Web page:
Covering the Iraqi Insurgency

By Palmer, Elizabeth | International Journal, Winter 2005 | Go to article overview

Covering the Iraqi Insurgency


Palmer, Elizabeth, International Journal


Journalists covering the war and fractured peace in Iraq have had to grope for facts in a fog of broken telephone networks, tribal politics, military jargon, and a seething rumour mill. The result has not been a cool, definitive analysis of the conflict (that will be a job for historians in the future), but a very current, patchy composite of fighting, peacemaking, small victories, and large policy reversals as well as blood, sweat, tears, and tragedy. This war has arguably been covered more completely, by more journalists, than any in modern history.

Over time, our reporting has yielded a big picture, like the slow reveal of a photographic print in a bath of developer. But as the details merged into a whole, a crucial blank spot appeared. There was, and is, very little information about what's become known as "the insurgency." The ruthlessness of both its leaders and its fighters have made close contact too dangerous for everyone-obviously the American military and Iraqi security forces, but also western and Arab reporters. Ultimately, it is this blank spot-the failure to see how strong the insurgency would become, or to come to grips with its makeup-that most seriously threatens America's victory in Iraq, and Iraq's own long-term stability.

Rereading my field notes, which date back to before the war, I am reminded how slowly we all woke up to the potential danger of sustained armed resistance. Consider this upbeat entry written in Baghdad not six months after the fall of the city. The first frenzy of looting (one of freedom's "untidy" features, according to US Defense secretary Donald Rumsfeld) had abated, and the deadly bombings had not yet begun in earnest.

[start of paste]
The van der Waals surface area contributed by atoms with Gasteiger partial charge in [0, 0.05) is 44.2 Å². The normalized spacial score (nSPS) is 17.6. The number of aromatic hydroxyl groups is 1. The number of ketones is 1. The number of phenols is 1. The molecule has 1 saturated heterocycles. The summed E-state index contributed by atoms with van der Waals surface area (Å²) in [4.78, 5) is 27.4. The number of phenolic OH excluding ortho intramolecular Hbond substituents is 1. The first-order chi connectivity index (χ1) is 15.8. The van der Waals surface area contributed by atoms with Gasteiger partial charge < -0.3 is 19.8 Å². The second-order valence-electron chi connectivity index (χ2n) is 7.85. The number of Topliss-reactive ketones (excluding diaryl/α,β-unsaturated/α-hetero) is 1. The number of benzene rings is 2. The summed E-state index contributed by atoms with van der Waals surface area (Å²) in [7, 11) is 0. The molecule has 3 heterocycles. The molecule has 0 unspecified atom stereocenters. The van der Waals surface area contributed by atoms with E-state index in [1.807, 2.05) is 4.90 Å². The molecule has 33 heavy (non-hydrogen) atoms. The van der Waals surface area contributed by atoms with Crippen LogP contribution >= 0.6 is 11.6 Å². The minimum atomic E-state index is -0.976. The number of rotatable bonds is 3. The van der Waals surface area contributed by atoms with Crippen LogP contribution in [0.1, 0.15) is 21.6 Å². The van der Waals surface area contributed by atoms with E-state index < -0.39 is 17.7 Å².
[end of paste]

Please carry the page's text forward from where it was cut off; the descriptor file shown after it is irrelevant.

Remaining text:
9 September 2003: American authorities and those Iraqi civil servants who have trickled back to work are reopening schools and hospitals. We don't report often that they have done a good job-but in this case they have. By dint of massive currency imports, they've even set up regular paydays.

In Baghdad, Amarah and Kut grieving and complaining voices are still the loudest: people who have lost family members, jobs and their place in a stable world; those who are afraid thieves will attack their homes and those who are simply outraged by American soldiers patrolling their country.

But there's a descant to this chorus too, and it is just as important.

It comes from people who are delighted with their new regular, and relatively generous, wages. The Coalition Provisional Authority (the American administration in Iraq led by Paul Bremer) is giving a regular salary to every government employee-and there are hundreds of thousands of them, many of them women.

Female civil servants, nurses, and teachers have seen their pay (and buying power-in spite of inflation) rocket up. In some cases, they have had a hundred-fold increase, from three to three hundred dollars a month. In addition, the markets are full of goods that have been unattainable for years because of sanctions.

You should see the head-high piles of satellite dishes stacked on the sidewalk all along the main shopping street in Mansour... Satellite TV-the link with the world-was forbidden for so long. Now, it's the first thing families want to buy.

Then there are electrical appliances, medicine, and cosmetics too. People, especially women, are giddy with choice and opportunity.

This is buying patience for the American occupation. These people have no desire to see the Islamists or former Sadaamites-all basically totalitarians-get control.

I think the peace is far from won, of course, but the war on many fronts is over.